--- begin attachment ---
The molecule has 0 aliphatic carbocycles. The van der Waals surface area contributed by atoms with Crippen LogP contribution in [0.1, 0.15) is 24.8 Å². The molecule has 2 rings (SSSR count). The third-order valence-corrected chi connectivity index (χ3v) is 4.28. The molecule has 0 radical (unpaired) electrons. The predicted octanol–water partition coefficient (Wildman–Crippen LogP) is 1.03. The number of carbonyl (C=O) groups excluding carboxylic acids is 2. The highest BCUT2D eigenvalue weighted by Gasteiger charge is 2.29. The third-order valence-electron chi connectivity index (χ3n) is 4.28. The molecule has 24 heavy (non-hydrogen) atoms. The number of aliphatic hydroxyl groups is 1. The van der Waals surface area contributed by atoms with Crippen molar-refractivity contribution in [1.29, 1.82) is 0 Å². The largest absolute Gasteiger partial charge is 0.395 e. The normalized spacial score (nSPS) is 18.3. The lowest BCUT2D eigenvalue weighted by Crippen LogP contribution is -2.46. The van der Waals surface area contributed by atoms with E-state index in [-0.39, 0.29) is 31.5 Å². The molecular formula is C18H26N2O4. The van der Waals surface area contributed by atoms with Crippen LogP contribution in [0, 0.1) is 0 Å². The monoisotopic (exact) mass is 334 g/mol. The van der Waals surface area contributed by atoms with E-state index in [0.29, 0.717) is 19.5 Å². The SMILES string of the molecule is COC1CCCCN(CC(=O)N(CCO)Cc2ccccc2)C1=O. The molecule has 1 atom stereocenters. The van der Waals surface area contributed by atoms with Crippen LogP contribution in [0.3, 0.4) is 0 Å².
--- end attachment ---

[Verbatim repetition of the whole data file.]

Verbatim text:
The molecule has 0 aliphatic carbocycles. The van der Waals surface area contributed by atoms with Crippen LogP contribution in [0.1, 0.15) is 24.8 Å². The molecule has 2 rings (SSSR count). The third-order valence-corrected chi connectivity index (χ3v) is 4.28. The molecule has 0 radical (unpaired) electrons. The predicted octanol–water partition coefficient (Wildman–Crippen LogP) is 1.03. The number of carbonyl (C=O) groups excluding carboxylic acids is 2. The highest BCUT2D eigenvalue weighted by Gasteiger charge is 2.29. The third-order valence-electron chi connectivity index (χ3n) is 4.28. The molecule has 24 heavy (non-hydrogen) atoms. The number of aliphatic hydroxyl groups is 1. The van der Waals surface area contributed by atoms with Crippen molar-refractivity contribution in [1.29, 1.82) is 0 Å². The largest absolute Gasteiger partial charge is 0.395 e. The normalized spacial score (nSPS) is 18.3. The lowest BCUT2D eigenvalue weighted by Crippen LogP contribution is -2.46. The van der Waals surface area contributed by atoms with E-state index in [-0.39, 0.29) is 31.5 Å². The molecular formula is C18H26N2O4. The van der Waals surface area contributed by atoms with Crippen LogP contribution in [0, 0.1) is 0 Å². The monoisotopic (exact) mass is 334 g/mol. The van der Waals surface area contributed by atoms with E-state index in [0.29, 0.717) is 19.5 Å². The SMILES string of the molecule is COC1CCCCN(CC(=O)N(CCO)Cc2ccccc2)C1=O. The molecule has 1 atom stereocenters. The van der Waals surface area contributed by atoms with Crippen LogP contribution in [0.3, 0.4) is 0 Å².